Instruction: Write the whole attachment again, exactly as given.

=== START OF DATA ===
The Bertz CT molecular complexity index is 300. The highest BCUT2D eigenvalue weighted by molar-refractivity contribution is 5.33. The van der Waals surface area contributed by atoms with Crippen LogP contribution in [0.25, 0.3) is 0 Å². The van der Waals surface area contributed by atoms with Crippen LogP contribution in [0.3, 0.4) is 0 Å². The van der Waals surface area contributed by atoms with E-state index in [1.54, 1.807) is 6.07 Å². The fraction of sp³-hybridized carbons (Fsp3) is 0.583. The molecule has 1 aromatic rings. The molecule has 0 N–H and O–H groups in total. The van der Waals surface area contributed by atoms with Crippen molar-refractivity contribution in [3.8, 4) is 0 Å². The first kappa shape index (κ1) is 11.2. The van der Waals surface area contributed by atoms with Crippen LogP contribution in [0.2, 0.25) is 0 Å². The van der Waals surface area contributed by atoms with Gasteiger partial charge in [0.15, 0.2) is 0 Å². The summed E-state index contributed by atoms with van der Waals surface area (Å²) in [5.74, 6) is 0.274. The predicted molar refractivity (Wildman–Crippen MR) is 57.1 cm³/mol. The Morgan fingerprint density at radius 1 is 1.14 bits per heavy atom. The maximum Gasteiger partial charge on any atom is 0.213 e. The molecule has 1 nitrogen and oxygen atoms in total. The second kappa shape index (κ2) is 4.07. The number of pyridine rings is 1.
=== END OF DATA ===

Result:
The Bertz CT molecular complexity index is 300. The highest BCUT2D eigenvalue weighted by molar-refractivity contribution is 5.33. The van der Waals surface area contributed by atoms with Crippen LogP contribution in [0.25, 0.3) is 0 Å². The van der Waals surface area contributed by atoms with Crippen LogP contribution in [0.3, 0.4) is 0 Å². The van der Waals surface area contributed by atoms with E-state index in [1.54, 1.807) is 6.07 Å². The fraction of sp³-hybridized carbons (Fsp3) is 0.583. The molecule has 1 aromatic rings. The molecule has 0 N–H and O–H groups in total. The van der Waals surface area contributed by atoms with Crippen molar-refractivity contribution in [3.8, 4) is 0 Å². The first kappa shape index (κ1) is 11.2. The van der Waals surface area contributed by atoms with Crippen LogP contribution in [0.2, 0.25) is 0 Å². The van der Waals surface area contributed by atoms with Gasteiger partial charge in [0.15, 0.2) is 0 Å². The summed E-state index contributed by atoms with van der Waals surface area (Å²) in [5.74, 6) is 0.274. The predicted molar refractivity (Wildman–Crippen MR) is 57.1 cm³/mol. The Morgan fingerprint density at radius 1 is 1.14 bits per heavy atom. The maximum Gasteiger partial charge on any atom is 0.213 e. The molecule has 1 nitrogen and oxygen atoms in total. The second kappa shape index (κ2) is 4.07. The number of pyridine rings is 1.